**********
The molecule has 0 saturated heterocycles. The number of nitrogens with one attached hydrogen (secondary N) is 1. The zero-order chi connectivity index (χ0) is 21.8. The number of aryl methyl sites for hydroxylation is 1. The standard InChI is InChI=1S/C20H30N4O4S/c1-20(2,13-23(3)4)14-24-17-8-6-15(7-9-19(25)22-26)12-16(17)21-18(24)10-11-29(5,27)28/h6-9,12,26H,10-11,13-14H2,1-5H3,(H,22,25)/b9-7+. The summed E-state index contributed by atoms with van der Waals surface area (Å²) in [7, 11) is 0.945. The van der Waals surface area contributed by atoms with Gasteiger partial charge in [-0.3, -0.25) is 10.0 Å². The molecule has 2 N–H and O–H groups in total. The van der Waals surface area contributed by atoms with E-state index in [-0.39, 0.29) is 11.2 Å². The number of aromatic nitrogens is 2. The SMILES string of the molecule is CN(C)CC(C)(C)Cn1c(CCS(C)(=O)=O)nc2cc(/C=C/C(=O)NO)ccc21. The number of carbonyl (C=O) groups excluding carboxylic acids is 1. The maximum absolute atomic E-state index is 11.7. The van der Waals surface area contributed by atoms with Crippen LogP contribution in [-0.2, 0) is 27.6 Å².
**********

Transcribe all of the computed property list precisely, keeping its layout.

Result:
The molecule has 0 saturated heterocycles. The number of nitrogens with one attached hydrogen (secondary N) is 1. The zero-order chi connectivity index (χ0) is 21.8. The number of aryl methyl sites for hydroxylation is 1. The standard InChI is InChI=1S/C20H30N4O4S/c1-20(2,13-23(3)4)14-24-17-8-6-15(7-9-19(25)22-26)12-16(17)21-18(24)10-11-29(5,27)28/h6-9,12,26H,10-11,13-14H2,1-5H3,(H,22,25)/b9-7+. The summed E-state index contributed by atoms with van der Waals surface area (Å²) in [7, 11) is 0.945. The van der Waals surface area contributed by atoms with Gasteiger partial charge in [-0.3, -0.25) is 10.0 Å². The molecule has 2 N–H and O–H groups in total. The van der Waals surface area contributed by atoms with E-state index in [-0.39, 0.29) is 11.2 Å². The number of aromatic nitrogens is 2. The SMILES string of the molecule is CN(C)CC(C)(C)Cn1c(CCS(C)(=O)=O)nc2cc(/C=C/C(=O)NO)ccc21. The number of carbonyl (C=O) groups excluding carboxylic acids is 1. The maximum absolute atomic E-state index is 11.7. The van der Waals surface area contributed by atoms with Crippen LogP contribution in [-0.2, 0) is 27.6 Å².